Eurekas and Euphorias: The Oxford Book of Scientific Anecdotesby Walter Gratzer
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The march of science has never proceeded smoothly. It has been marked through the years by episodes of drama and comedy, of failure as well as triumph, and by outrageous strokes of luck, deserved and undeserved, and sometimes by human tragedy. It has seen deep intellectual friendships, as well as ferocious animosities, and once in a while acts of theft and malice, deceit, and even a hoax or two. Scientists come in all shapes - the obsessive and the dilettantish, the genial, the envious, the preternaturally brilliant and the slow-witted who sometimes see further in the end, the open-minded and the intolerant, recluses and arrivistes. From the death of Archimedes at the hands of an irritated Roman soldier to the concoction of a superconducting witches' brew at the very close of the twentieth century, the stories in Eurekas and Euphorias pour out, told with wit and relish by Walter Gratzer. Open this book at random and you may chance on the clumsy chemist who breaks a thermometer in a reaction vat and finds mercury to be the catalyst that starts the modern dyestuff industry; or a famous physicist dissolving his gold Nobel Prize medal in acid to prevent it from falling into the hands of the Nazis, recovering it when the war ends; mathematicians and physicists diverting themselves in prison cells, and even in a madhouse, by creating startling advances in their subject. We witness the careers, sometimes tragic, sometimes carefree, of the great women mathematicians, from Hypatia of Alexandria to Sophie Germain in France and Sonia Kovalevskaya in Russia and Sweden, and then Marie Curie's relentless battle with the French Academy. Here, then, a glorious parade unfolds to delight the reader, with stories to astonish, to instruct, and most especially, to entertain.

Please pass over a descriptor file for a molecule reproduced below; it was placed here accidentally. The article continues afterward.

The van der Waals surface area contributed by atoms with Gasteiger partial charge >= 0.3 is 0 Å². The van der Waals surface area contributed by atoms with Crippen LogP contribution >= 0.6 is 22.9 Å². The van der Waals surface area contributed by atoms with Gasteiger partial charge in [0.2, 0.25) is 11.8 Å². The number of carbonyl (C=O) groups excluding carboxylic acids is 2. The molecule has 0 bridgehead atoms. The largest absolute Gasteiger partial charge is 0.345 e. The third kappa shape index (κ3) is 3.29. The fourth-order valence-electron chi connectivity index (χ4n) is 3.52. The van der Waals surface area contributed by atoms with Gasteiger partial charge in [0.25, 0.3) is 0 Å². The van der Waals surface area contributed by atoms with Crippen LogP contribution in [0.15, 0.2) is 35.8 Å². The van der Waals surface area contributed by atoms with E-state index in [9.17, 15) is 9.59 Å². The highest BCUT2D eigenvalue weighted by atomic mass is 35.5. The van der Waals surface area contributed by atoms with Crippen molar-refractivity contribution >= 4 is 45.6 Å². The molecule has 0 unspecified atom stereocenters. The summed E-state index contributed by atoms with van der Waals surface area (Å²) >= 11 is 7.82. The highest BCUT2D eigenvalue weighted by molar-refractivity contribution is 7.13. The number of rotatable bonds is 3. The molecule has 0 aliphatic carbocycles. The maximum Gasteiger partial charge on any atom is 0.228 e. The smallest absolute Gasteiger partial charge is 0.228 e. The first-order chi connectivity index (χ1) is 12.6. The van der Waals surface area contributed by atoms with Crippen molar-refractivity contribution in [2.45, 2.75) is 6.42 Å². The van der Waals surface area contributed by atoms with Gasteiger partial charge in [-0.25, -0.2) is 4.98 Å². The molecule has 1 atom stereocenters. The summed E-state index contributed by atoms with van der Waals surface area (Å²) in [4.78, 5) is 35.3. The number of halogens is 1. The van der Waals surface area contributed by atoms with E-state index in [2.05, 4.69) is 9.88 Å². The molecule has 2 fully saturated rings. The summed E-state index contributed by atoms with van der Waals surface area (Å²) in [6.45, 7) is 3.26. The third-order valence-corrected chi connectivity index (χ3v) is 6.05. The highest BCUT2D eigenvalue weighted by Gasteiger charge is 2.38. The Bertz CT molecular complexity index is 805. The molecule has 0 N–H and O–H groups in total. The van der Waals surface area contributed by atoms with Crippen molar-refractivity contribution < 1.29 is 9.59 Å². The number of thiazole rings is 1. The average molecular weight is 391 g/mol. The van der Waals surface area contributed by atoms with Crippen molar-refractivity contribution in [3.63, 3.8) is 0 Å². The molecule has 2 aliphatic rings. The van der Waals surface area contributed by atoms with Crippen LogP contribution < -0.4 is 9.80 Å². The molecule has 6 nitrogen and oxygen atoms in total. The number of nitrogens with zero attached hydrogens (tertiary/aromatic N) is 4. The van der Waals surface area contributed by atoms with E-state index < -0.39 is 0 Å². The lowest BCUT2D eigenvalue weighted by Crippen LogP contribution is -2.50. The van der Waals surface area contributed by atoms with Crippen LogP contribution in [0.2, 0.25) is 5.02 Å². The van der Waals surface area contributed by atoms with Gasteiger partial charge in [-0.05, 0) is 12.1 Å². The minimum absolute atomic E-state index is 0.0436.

"Stands head and shoulders above the rest as a source of eclectic and entertaining insights into the scientific mind.... His swift word pictures of discoveries in often astounding circumstances will entertain and intrigue even the most jaded."New Scientist
"One can open the book at any point and be educated, thrilled, sobered or surprised, for there is astonishment and delight on every page. I, for one, will put this book next to W.H. Auden's book on aphorisms, John Bartlett's book of quotations, and that ultimate example in illustration, the great Oxford English Dictionary (OED), for finally this is a sort of OED of scientists and science, a banquet of epiphanies, a reference book which is also a work of art."Oliver Sacks, Nature
"Reading the table of contents of this book is like opening a box of assorted bonbonseach cryptic title entices you to sample the offering within."Astronomy
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Meet the Author
Walter Gratzer is a biophysicist at the Randall Centre for Molecular Mechanisms of Cell Function, King's College London. He is known to a wide readership through his book reviews, most of which have appeared regularly in Nature: they are invariably models of clarity and elegance. He edited The Longman Literary Companion to Science (published in the USA as The Literary Companion to Science) and The Bedside Nature, and he is author of The Undergrowth of Science: Delusion, Self-Deception and Human Frailty (OUP, 2000).
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